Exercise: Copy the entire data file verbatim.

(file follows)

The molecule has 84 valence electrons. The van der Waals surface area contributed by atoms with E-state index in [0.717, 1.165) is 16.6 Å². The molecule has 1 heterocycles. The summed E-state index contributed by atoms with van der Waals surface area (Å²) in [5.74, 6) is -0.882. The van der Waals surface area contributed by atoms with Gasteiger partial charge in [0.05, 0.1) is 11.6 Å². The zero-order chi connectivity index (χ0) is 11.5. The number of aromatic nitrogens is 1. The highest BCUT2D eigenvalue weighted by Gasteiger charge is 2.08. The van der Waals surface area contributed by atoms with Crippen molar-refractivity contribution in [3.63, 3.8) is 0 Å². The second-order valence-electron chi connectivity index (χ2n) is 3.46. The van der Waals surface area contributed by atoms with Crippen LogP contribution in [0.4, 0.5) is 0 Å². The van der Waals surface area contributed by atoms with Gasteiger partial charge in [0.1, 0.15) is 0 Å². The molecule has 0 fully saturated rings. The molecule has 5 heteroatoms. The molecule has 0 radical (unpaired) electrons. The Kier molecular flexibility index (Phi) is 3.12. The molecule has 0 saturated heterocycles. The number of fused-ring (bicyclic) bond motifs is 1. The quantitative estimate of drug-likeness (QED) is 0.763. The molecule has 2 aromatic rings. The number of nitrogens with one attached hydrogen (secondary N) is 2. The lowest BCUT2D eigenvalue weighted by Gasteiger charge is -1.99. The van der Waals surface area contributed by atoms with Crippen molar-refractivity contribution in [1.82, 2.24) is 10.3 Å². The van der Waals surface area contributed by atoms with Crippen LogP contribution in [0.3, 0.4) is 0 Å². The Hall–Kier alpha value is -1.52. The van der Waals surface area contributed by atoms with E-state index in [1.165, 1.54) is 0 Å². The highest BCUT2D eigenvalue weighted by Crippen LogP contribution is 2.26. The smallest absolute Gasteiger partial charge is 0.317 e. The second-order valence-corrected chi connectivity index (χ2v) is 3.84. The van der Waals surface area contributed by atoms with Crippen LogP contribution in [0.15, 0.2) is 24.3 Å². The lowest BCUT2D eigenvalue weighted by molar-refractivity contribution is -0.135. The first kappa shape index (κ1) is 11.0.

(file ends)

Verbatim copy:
The molecule has 84 valence electrons. The van der Waals surface area contributed by atoms with E-state index in [0.717, 1.165) is 16.6 Å². The molecule has 1 heterocycles. The summed E-state index contributed by atoms with van der Waals surface area (Å²) in [5.74, 6) is -0.882. The van der Waals surface area contributed by atoms with Gasteiger partial charge in [0.05, 0.1) is 11.6 Å². The zero-order chi connectivity index (χ0) is 11.5. The number of aromatic nitrogens is 1. The highest BCUT2D eigenvalue weighted by Gasteiger charge is 2.08. The van der Waals surface area contributed by atoms with Crippen molar-refractivity contribution in [3.63, 3.8) is 0 Å². The second-order valence-electron chi connectivity index (χ2n) is 3.46. The van der Waals surface area contributed by atoms with Crippen LogP contribution in [0.4, 0.5) is 0 Å². The van der Waals surface area contributed by atoms with Gasteiger partial charge in [0.1, 0.15) is 0 Å². The molecule has 0 fully saturated rings. The molecule has 5 heteroatoms. The molecule has 0 radical (unpaired) electrons. The Kier molecular flexibility index (Phi) is 3.12. The molecule has 0 saturated heterocycles. The number of fused-ring (bicyclic) bond motifs is 1. The quantitative estimate of drug-likeness (QED) is 0.763. The molecule has 2 aromatic rings. The number of nitrogens with one attached hydrogen (secondary N) is 2. The lowest BCUT2D eigenvalue weighted by Gasteiger charge is -1.99. The van der Waals surface area contributed by atoms with Crippen molar-refractivity contribution in [1.82, 2.24) is 10.3 Å². The van der Waals surface area contributed by atoms with Crippen LogP contribution in [0.3, 0.4) is 0 Å². The Hall–Kier alpha value is -1.52. The van der Waals surface area contributed by atoms with E-state index in [1.165, 1.54) is 0 Å². The highest BCUT2D eigenvalue weighted by Crippen LogP contribution is 2.26. The smallest absolute Gasteiger partial charge is 0.317 e. The second-order valence-corrected chi connectivity index (χ2v) is 3.84. The van der Waals surface area contributed by atoms with Crippen LogP contribution in [0.15, 0.2) is 24.3 Å². The lowest BCUT2D eigenvalue weighted by molar-refractivity contribution is -0.135. The first kappa shape index (κ1) is 11.0.